The Muppet Movie
I like The Muppets – love some of the individual ones – but I’m not sure the movie format has ever entirely suited them. Their best puppeteered foot forward in this regard may actually be the spoof/pastiche format adopted by The Muppet Christmas Carol and Treasure Island in the ’90s, since it ensures a robust frame for whatever mayhem and gags they wish to hang on it. Here, in their first big-screen outing, events are strung together in a freewheeling “genesis of The Muppet Show” narrated prequel format that only fitfully offers inspiration (and laughs).
The Muppet Show writers Jack Burns and Jerry Juhl duly transition to screenwriting, and James Frawley, of The Big Bus – producer Julia Phillips said of him, “I always think of him as Jim Fraud-ly. His claim to fame is that he failed as an actor and succeeded as the director of most segments of The Monkees” – was signed as director. It seems no one was very happy with the choice. Frawley included: hence the Jim Henson and Frank Oz helmed sequels. The picture does make that transition to locations effectively, though, even if the choice of full body muppets (Kermit on a bike, Fozzie dancing on stage) sometimes feels unnecessarily ostentatious.
The travelogue format – Kermit leaves his Florida swamp for LA with the promise of auditions for frogs (“You get your tongue fixed, you could make millions of people happy”), meeting various regulars along the way, while hassled by Charles Durning’s frog legs restaurateur, who wants Kermit as spokesperson – is simultaneously loose enough to insert whatever business comes to mind, but not sparky enough to lead to anything truly off the wall. The succession of cameos – James Coburn, Telly Savalas, Carol Kane, Elliot Gould, Bob Hope, Richard Pryor, Orson Welles, Madeline Kahn, Dom DeLuise – pass by largely without a titter. Steve Martin’s Insolent Waiter at least gets to riff a bit, while Mel Brooks rolls out a mad German scientist. Paul Williams also shows up, as well as providing the tunes. He’s a fine songsmith but none of the songs here really count as classics.
So it’s left to the more meta-elements to yield the best and cleverest laughs. The framing device finds the Muppets gathering for a movie screening, one showing how they really got started (“Well, it’s approximately how it happened”). Statler and Waldorf roll up in a limo (“We’re here to heckle The Muppet Movie”). At one point, Kermit pulls out a copy of the screenplay to avoid providing Dr Teeth and The Electric Mayhem with a lengthy recap of how he and Fozzie Bear came to be at their old church. Subsequently, this is used by Dr Teeth to find them when they are stranded in the desert (I did think they shouldn’t have cut away when Dr Teeth stops reading at the point of Kermit and Fozzie entering the church, and should instead have carried on to the point where Kermit hands him the script).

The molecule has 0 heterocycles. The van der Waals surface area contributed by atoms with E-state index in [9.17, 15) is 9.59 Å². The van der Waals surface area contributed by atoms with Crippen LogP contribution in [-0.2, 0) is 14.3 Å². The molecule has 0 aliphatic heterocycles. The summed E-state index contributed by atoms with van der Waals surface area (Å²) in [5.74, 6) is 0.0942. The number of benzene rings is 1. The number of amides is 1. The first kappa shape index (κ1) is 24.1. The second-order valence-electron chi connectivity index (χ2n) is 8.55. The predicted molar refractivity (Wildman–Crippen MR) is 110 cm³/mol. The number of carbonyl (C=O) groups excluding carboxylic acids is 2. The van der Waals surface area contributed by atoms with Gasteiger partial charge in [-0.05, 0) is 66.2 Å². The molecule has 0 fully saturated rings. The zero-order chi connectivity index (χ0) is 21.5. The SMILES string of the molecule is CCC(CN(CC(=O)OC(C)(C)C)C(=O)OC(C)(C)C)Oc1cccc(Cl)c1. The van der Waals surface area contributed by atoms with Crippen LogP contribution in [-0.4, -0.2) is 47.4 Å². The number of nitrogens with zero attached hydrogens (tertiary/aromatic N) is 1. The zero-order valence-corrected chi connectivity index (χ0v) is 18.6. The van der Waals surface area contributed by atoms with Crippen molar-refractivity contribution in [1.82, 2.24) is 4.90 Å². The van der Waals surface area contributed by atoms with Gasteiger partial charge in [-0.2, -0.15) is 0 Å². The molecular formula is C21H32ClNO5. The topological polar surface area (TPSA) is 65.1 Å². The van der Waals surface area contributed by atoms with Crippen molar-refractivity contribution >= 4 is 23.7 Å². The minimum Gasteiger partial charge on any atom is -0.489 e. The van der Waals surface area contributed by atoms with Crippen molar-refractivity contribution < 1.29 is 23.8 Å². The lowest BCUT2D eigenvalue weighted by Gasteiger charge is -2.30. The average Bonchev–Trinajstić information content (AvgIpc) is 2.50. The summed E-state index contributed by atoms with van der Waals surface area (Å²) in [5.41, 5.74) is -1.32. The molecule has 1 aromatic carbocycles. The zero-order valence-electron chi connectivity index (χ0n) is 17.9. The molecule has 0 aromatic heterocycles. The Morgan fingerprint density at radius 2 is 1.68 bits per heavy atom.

Later, the film breaks down – à la Gremlins 2: The New Batch – thanks to the Swedish chef’s inept projecting (“I’ve seen detergents that leave a better film than this” observes Waldorf). Come the end, Lew Lord (Welles) allows them to turn their trip to see him into their first movie (complete with studio flats), and as it concludes, Sweetums, who has been chasing after Kermit for most of the film, bursts through the projection room screen.
There are also some dependably dry remarks from Sam the Eagle (“Kermit, does this film have socially redeeming value?” he inquires before it starts; asked what he thinks at the end, his verdict is “It was sick and weird”) The characters themselves are dependable, from the Kermit and Piggy simmering, one-sided passion (“Miss Piggy, you look beautiful” before adding to the audience “Movie talk”), to Gonzo and his derring-do (in the desert, Kermit finds himself talking to his better self: “He’s a little like a turkey”; “Yeah a little like a turkey, but not much” comes the reply).
What’s notable is how massive the movie was, released as it was during the heyday of the show. Inflation-adjusted, it was far and away the biggest of the franchise, and reached seventh for the year at the US box office, trailing Star Trek: The Motion Picture and Alien, but beating The Jerk and Moonraker. It thus sent Lew Grade on an unwise mission, boldly expanding his film productions, which led to Saturn 3 and, more particularly, the enormous bomb that was Raise the Titanic. The Muppets would return to diminishing interest in The Great Muppet Caper (that’s the one with the John Cleese cameo), and by the time of the next, The Muppets Take Manhattan, they were due one of their periodic hiatuses.